Consumer Confidence improves
The Conference Board Consumer Confidence Index improved again in February, after increasing in January. The Index now stands at 91.3 (1985=100), up from 88.9 in January. The Present Situation Index—based on consumers’ assessment of current business and labor market conditions—climbed from 85.5 to 92.0. However, the Expectations Index—based on consumers’ short-term outlook for income, business, and labor market conditions—fell marginally, from 91.2 last month to 90.8 in February.
The monthly Consumer Confidence Survey, based on a probability-design random sample, is conducted for The Conference Board by Nielsen, a leading global provider of information and analytics around what consumers buy and watch. The cutoff date for the preliminary results was February 11. The survey results did not fully capture the events surrounding the Texas power crisis nor the loosening of dining restrictions in NYC.
“After three months of consecutive declines in the Present Situation Index, consumers’ assessment of current conditions improved in February,” said Lynn Franco, Senior Director of Economic Indicators at The Conference Board. “This course reversal suggests economic growth has not slowed further. While the Expectations Index fell marginally in February, consumers remain cautiously optimistic, on the whole, about the outlook for the coming months. Notably, vacation intentions—particularly, plans to travel outside the U.S. and via air—saw an uptick this month, and are poised to improve further as vaccination efforts expand.”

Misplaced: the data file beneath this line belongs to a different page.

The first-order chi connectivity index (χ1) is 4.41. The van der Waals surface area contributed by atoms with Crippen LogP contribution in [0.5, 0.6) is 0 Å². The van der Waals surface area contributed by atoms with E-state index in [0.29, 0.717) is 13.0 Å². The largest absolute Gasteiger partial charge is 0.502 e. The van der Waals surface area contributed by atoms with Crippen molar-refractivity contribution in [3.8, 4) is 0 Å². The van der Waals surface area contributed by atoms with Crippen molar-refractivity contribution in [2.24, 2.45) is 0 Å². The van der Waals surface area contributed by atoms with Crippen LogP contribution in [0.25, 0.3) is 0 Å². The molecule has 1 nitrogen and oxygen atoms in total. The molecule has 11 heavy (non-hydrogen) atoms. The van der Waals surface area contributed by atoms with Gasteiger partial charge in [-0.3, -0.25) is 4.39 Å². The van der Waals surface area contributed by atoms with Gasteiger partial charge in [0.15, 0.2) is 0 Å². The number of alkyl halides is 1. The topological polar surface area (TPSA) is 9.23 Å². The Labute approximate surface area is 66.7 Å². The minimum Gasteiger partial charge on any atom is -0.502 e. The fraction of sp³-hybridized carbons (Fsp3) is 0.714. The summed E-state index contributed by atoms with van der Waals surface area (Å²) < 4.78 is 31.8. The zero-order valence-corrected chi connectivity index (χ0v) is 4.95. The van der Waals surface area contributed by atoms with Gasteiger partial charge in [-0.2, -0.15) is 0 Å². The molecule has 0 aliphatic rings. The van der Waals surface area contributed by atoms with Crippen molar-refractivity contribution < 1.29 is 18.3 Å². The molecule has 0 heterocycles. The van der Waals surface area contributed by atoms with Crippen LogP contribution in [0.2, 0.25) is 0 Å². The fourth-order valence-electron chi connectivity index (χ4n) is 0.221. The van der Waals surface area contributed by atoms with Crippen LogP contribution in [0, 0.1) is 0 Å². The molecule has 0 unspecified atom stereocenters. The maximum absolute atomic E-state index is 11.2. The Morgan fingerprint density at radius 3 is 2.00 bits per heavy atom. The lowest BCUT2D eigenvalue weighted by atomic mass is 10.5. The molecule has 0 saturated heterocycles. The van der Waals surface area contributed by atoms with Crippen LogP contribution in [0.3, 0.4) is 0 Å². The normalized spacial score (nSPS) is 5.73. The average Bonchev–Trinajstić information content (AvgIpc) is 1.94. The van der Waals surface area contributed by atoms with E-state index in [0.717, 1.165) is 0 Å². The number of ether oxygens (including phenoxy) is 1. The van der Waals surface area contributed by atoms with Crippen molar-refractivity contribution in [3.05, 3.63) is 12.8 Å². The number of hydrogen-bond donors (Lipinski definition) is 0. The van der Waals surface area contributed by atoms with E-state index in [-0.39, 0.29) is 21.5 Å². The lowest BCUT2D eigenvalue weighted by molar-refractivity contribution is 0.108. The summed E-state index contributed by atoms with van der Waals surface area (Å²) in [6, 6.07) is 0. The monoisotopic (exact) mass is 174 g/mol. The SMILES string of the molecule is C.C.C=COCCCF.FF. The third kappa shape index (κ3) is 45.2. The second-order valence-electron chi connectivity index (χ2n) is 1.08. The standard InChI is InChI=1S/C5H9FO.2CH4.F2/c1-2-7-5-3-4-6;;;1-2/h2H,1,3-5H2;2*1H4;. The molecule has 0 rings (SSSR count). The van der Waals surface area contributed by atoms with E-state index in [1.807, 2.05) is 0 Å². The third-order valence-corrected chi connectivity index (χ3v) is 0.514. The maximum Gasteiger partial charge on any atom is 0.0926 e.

Consumers’ assessment of current conditions improved in February. The percentage of consumers claiming business conditions are “good” increased from 15.8 percent to 16.5 percent, while the proportion claiming business conditions are “bad” fell from 42.4 percent to 39.9 percent. Consumers’ assessment of the labor market also improved. The percentage of consumers saying jobs are “plentiful” increased from 20.0 percent to 21.9 percent, while those claiming jobs are “hard to get” declined from 22.5 percent to 21.2 percent.
Consumers, however, were marginally less optimistic about the short-term outlook in February. The percentage of consumers expecting business conditions will improve over the next six months fell from 34.1 percent to 31.0 percent; however, the proportion expecting business conditions will worsen also declined, from 19.0 percent to 17.7 percent. Likewise, consumers’ outlook regarding the job market was somewhat mixed. The proportion expecting more jobs in the months ahead decreased from 30.4 percent to 26.1 percent; however, those anticipating fewer jobs also declined, from 22.1 percent to 20.6 percent. Regarding short-term income prospects, 15.2 percent of consumers expect their incomes to increase in the next six months, down slightly from 15.8 percent in January. Conversely, 13.2 percent expect their incomes to decrease, down from 15.5 percent last month.